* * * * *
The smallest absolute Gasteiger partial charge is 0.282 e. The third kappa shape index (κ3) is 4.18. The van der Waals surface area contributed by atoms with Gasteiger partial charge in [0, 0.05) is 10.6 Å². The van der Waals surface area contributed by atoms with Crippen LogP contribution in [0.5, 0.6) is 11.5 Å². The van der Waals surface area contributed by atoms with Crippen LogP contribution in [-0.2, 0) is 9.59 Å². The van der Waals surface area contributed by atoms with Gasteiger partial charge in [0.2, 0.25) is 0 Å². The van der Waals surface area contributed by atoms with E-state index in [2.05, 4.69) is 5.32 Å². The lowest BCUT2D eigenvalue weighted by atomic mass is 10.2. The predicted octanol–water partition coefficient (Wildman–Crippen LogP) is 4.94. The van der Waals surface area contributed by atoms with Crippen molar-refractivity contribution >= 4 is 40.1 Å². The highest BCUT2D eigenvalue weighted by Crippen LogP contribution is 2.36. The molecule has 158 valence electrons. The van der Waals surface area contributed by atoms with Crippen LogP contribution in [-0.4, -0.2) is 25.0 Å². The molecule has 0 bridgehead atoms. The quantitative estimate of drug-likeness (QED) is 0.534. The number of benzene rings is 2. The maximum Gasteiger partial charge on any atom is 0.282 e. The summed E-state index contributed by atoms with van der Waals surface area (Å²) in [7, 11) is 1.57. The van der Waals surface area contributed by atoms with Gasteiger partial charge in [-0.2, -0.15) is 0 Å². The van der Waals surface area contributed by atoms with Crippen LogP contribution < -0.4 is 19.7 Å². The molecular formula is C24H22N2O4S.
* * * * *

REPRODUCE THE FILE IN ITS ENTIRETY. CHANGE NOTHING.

The smallest absolute Gasteiger partial charge is 0.282 e. The third kappa shape index (κ3) is 4.18. The van der Waals surface area contributed by atoms with Gasteiger partial charge in [0, 0.05) is 10.6 Å². The van der Waals surface area contributed by atoms with Crippen LogP contribution in [0.5, 0.6) is 11.5 Å². The van der Waals surface area contributed by atoms with Crippen LogP contribution in [-0.2, 0) is 9.59 Å². The van der Waals surface area contributed by atoms with Gasteiger partial charge in [0.2, 0.25) is 0 Å². The van der Waals surface area contributed by atoms with E-state index in [2.05, 4.69) is 5.32 Å². The lowest BCUT2D eigenvalue weighted by atomic mass is 10.2. The predicted octanol–water partition coefficient (Wildman–Crippen LogP) is 4.94. The van der Waals surface area contributed by atoms with Crippen molar-refractivity contribution >= 4 is 40.1 Å². The highest BCUT2D eigenvalue weighted by Crippen LogP contribution is 2.36. The molecule has 158 valence electrons. The van der Waals surface area contributed by atoms with Crippen LogP contribution in [-0.4, -0.2) is 25.0 Å². The molecule has 0 bridgehead atoms. The quantitative estimate of drug-likeness (QED) is 0.534. The number of benzene rings is 2. The maximum Gasteiger partial charge on any atom is 0.282 e. The summed E-state index contributed by atoms with van der Waals surface area (Å²) in [7, 11) is 1.57. The van der Waals surface area contributed by atoms with Gasteiger partial charge in [-0.2, -0.15) is 0 Å². The van der Waals surface area contributed by atoms with Crippen LogP contribution < -0.4 is 19.7 Å². The molecular formula is C24H22N2O4S.